Deep in the recesses of Bradford's National Museum of Photography, Film & Television lies the most unlikely collection of photographs: a comprehensive record of the fashions which dominated Royal Ascot in the Thirties.

These pictures (which come from the archives of the old Daily Herald) are of as much value to fashion observers as they are to social historians. Here, ruddy-faced "commoners" peer over a fence at the fluidly draped dresses and elaborate headwear of the moneyed. There, an outfit so overburdened with flounces and frills that it seems positively Victorian walks alongside another that wouldn't look out of place in the Royal Enclosure, c1997. Look closely at these pictures and you realise how bias-cutting a la John Galliano, Missoni stripes and Pucci prints - all commonplaces of mid-Nineties dressing - have their roots entwined in Thirties style.

Then another realisation hits you: how little dressing for Royal Ascot has changed. Though smart trouser-suits were allowed into the Royal Enclosure in the Seventies (and although a couple of years ago one woman racegoer was let in in full male morning dress and black silk topper, with only a lacy cravat as a concession to her femininity) the real changes between now and then are really more a question of detail. You're less likely to see gloves today, or tights - even Diana, Princess of Wales, has been known to leave her sheers back at the palace. Otherwise at Ascot in 1997 women will wear neatly matching dresses, coats and hats - much as they did 60 years earlier.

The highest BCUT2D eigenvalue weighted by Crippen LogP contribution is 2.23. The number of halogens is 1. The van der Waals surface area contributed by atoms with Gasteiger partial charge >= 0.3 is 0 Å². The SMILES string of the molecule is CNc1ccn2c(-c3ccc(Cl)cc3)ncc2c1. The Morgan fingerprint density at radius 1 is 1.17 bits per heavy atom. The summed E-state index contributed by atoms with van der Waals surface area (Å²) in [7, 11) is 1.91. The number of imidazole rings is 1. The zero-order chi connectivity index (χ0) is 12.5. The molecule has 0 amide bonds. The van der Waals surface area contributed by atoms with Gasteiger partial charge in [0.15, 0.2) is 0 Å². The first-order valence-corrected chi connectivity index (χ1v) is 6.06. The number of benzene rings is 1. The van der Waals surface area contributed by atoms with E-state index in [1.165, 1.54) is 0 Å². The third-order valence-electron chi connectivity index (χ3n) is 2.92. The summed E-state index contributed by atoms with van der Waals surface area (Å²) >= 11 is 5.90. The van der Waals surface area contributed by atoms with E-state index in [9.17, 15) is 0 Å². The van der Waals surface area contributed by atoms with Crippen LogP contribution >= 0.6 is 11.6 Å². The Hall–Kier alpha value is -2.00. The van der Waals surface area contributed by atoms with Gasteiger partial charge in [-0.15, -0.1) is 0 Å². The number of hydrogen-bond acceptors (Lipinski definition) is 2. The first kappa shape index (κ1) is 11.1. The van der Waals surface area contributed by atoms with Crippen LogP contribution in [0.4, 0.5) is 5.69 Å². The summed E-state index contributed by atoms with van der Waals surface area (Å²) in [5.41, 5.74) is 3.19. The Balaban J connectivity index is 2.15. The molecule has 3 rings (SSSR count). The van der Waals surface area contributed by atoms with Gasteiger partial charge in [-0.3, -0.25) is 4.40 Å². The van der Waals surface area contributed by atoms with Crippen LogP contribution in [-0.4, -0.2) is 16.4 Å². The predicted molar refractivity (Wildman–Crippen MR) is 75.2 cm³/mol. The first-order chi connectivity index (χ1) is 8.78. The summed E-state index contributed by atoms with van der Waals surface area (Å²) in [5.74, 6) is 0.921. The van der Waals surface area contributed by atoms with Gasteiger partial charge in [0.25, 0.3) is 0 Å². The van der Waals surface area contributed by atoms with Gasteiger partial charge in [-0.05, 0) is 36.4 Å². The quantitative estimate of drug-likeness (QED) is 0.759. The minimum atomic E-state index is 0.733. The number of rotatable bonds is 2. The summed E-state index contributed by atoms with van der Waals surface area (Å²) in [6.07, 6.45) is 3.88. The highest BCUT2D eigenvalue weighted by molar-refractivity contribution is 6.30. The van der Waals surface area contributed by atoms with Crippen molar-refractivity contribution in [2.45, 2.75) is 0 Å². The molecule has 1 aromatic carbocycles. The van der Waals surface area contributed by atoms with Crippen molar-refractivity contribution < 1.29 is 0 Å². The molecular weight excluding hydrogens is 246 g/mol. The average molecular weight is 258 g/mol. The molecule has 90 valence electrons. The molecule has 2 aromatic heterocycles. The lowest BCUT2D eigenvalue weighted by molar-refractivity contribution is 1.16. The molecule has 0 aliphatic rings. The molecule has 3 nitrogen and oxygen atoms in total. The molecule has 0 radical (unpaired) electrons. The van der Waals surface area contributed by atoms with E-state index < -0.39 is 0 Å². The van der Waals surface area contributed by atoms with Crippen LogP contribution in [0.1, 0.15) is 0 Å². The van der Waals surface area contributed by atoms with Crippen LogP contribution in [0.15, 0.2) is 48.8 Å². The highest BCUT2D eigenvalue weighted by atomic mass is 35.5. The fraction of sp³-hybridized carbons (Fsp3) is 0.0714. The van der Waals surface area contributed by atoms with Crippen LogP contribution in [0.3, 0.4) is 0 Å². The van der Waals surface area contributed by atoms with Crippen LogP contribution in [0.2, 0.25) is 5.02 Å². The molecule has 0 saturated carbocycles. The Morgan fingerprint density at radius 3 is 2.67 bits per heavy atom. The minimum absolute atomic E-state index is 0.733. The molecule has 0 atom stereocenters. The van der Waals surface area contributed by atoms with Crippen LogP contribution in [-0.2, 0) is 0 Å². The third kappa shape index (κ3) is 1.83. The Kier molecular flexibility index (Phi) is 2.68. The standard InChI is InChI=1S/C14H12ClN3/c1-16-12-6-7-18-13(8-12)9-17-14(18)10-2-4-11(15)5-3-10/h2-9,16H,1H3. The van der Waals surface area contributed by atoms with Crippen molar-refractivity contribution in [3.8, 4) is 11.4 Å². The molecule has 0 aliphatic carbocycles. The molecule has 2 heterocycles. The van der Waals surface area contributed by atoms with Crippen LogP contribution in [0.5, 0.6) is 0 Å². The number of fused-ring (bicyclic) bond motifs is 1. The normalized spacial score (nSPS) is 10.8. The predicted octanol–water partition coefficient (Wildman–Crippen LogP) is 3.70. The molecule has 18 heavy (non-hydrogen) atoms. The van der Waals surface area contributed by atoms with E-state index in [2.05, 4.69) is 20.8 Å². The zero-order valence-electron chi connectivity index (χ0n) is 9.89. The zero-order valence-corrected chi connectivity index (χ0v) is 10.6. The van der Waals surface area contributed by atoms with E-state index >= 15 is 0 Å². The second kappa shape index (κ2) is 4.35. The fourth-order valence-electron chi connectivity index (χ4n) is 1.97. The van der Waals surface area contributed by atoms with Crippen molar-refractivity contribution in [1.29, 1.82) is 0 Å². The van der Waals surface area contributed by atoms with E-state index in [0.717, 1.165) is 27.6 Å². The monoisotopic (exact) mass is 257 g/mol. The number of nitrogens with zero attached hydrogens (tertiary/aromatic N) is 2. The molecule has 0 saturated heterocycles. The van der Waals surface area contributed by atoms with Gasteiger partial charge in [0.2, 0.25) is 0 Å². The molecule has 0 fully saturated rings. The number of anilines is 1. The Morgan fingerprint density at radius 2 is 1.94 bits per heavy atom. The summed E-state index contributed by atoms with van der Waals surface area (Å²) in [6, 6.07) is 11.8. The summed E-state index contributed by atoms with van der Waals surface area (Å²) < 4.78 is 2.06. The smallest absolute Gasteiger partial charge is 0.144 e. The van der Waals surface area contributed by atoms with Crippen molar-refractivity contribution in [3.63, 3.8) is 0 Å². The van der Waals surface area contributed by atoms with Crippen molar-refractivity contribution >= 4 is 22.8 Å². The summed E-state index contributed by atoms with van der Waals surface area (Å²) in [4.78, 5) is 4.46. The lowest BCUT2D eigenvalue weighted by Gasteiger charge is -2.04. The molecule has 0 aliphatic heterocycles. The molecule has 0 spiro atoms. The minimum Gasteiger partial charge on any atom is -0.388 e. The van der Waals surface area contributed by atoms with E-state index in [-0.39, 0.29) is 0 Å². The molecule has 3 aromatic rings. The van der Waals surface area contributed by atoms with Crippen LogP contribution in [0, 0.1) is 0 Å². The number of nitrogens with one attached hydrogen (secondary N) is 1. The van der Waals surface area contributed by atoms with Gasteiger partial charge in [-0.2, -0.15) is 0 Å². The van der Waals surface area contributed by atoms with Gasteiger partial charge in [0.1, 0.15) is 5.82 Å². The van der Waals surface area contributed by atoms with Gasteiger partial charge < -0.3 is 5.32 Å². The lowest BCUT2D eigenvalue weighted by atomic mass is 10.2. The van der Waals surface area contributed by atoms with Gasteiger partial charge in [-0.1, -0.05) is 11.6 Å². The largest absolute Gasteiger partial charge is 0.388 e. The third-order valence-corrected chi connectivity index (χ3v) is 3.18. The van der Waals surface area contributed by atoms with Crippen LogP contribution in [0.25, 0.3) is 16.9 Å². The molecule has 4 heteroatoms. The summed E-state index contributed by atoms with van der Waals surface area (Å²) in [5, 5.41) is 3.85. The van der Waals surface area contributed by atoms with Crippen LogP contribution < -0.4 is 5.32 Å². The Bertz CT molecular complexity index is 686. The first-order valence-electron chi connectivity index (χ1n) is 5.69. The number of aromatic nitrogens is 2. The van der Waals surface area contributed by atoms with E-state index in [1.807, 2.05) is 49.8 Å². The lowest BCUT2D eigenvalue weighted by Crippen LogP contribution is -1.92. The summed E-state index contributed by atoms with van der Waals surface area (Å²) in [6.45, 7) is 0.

Ask designer Tomasz Starzewski, who has made many an Ascot outfit for his clients. "In the Eighties there was an incredible use of skirt suits in heavy fabrics with big shoulders and big buttons." And now? "The look is softer with flowing fabrics, but still based around dresses and coats."

The reason for this sense of deja vu is largely due to the strict dress codes. Each year when a successful applicant for the Royal Enclosure receives their voucher from St James's Palace, they are issued with a set of guidelines on the do's and don'ts of dress for entry into the hallowed ground. Any transgressor is firmly turned away. The guards have no pity. No matter how much has been spent on that fab new dress (to attend Royal Ascot demands a tremendous outlay of money, as serious race-goers will wear a different outfit for each day and must have alternatives to hand if temperatures dip ), the custodians of the gate will not flinch. These are the fashion police made flesh: checking skirt lengths with their rulers (never shorter than just above the knee), banning entry to plunging necklines and bare shoulders alike.

Dress codes are also compulsory for men. Either wear service dress, or a black or grey morning suit with top hat; certainly do not attempt to carry an umbrella espousing the virtues of any club, drink or designer label. And whatever the heat, never, ever shed your jacket and hat.

Actually, in 1969 there was a slight relaxation of the regulations for men, briefly allowing the wear-ing of lounge suits in the Royal Enclosure, but it received the cold shoulder from racegoers and was dropped the following year. "I believe black or grey is the perfect backcloth for the girls," explains Manny Silverman, former managing director of Moss Bros. Although I am happy to see a coloured waistcoat; it doesn't distract, but enhances the overall look."

In the end, whether in the Thirties or the Nineties, Royal Ascot has always been about dressing up and showing off - the clothes-horses versus the four-legged variety. And after all, beautiful dresses and hats can come as a welcome distraction, says couturier Isabell Kristensen: "If I've lost a bet too many times, I can always go and look at the clothes instead."

! `Daily Herald' archive pictures appear courtesy of the Science & Society Picture Library at the Science Museum in London.